SilverStone's tiny HTPC enclosure can hide full sized components

Subject: Systems | January 24, 2012 - 04:03 PM |
Tagged: htpc, Silverstone, SST-GD06B

Some HTPC builders envision their machine handling more than just media streaming; why not play WoW or KOTOR on your TV?  This can lead to some frustration if they chose an HTPC case that aesthetically fits their living room but cannot physically fit the components they need to drive the machine.  SilverStone has met their desire with the SST-GD06B, which resembles a stereo component yet at 17.3" (W) x 5.9" (H) x 13.4" (D) it is big enough to give you a lot more choice in the components you can utilize.  For instance it will take an ATX PSU of up to 5.9" in length, five internal drives and a CPU cooler of up to 120mm if you leave out the optical drive.  You can have up to 5 expansion cards in the case, with four of those slots able to accept a card up to 11" in length.  The only real fault that Benchmark Reviews found was the lack of IR support and a bundled remote control.

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"With these smaller cases, space is always an issue. This is becoming increasingly critical as high definition content becomes ubiquitous. Not only do we want to view our new content in more pixels than our brain can even process, but we want to upscale the old content, or view it in 3D, and do it upside down, right side up and inside out. While you're at it give me dish, cable, recording, streaming, email, gaming and the kitchen sink. Oh...and it needs to fit in a single box on my entertainment system. Well, SilverStone is at least trying to provide the box, the rest is up to you. They've expanded on past models to fit even more powerful toys inside your HTPC. Read on to see how model SST-GD06B crams the performance you demand and puts it on your shelf."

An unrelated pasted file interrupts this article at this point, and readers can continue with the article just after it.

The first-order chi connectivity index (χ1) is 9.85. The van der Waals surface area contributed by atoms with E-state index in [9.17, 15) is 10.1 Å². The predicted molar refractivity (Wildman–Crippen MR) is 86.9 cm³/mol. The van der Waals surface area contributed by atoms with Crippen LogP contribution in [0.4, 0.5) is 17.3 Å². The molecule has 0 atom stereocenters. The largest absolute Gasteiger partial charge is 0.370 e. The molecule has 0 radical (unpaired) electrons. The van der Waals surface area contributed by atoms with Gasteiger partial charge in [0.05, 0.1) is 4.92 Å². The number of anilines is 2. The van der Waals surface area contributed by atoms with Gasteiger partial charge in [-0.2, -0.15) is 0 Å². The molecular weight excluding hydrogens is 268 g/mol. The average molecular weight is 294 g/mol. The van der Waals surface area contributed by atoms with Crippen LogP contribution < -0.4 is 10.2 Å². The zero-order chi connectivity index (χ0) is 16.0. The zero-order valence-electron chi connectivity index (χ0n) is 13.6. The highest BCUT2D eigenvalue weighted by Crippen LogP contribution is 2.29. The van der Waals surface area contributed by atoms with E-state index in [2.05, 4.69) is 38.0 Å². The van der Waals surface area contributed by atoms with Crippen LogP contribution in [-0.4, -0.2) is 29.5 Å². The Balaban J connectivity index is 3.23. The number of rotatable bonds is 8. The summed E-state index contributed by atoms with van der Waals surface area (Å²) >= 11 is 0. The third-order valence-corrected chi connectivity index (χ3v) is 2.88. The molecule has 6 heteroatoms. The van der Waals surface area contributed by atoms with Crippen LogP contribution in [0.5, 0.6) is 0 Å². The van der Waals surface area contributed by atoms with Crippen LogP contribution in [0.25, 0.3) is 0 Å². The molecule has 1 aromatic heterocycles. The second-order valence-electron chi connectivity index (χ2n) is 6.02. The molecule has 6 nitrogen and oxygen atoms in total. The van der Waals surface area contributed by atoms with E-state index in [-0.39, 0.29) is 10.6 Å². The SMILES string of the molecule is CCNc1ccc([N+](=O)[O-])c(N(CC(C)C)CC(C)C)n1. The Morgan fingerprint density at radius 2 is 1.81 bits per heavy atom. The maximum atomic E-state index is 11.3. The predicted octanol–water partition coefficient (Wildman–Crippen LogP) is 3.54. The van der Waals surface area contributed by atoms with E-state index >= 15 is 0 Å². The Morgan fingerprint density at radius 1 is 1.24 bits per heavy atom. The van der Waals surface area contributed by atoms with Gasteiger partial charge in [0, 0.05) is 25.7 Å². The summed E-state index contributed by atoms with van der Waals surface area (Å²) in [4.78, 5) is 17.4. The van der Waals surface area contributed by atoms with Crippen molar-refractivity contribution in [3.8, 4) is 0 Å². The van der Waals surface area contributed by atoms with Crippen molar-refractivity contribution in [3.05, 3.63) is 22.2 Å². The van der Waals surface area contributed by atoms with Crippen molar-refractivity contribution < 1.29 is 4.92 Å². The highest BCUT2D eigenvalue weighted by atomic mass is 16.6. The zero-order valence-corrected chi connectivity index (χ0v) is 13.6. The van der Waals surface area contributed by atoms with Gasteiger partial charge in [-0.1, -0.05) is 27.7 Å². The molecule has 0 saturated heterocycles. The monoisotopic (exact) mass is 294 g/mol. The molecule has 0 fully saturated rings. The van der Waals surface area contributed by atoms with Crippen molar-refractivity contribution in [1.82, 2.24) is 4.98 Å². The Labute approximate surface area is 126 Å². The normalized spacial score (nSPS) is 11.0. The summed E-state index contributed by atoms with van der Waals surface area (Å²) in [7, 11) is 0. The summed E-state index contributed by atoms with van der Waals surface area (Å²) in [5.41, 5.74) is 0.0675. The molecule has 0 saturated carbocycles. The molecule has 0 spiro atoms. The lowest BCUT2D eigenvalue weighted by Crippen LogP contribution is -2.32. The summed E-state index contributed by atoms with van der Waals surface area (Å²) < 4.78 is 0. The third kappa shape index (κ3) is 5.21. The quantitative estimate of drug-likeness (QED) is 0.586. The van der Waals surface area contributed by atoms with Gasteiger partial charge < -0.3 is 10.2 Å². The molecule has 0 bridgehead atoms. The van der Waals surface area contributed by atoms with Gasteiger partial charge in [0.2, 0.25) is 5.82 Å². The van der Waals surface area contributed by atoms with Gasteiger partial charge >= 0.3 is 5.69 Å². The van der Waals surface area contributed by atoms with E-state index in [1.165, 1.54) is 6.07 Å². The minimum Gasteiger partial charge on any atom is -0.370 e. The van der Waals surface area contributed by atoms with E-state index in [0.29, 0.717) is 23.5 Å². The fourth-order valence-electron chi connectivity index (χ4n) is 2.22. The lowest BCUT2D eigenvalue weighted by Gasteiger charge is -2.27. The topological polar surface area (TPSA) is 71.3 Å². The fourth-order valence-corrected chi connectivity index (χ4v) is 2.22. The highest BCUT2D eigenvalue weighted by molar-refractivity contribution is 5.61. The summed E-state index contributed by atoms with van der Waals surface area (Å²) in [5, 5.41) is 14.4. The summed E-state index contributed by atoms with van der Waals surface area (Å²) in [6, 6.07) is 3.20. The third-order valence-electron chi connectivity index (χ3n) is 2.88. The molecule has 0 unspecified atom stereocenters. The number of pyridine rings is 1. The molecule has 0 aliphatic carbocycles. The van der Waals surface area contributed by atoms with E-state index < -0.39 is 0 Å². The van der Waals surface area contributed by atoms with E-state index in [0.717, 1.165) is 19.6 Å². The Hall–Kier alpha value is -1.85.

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More CES coverage for your reading pleasure

Subject: Shows and Expos | January 18, 2012 - 01:22 PM |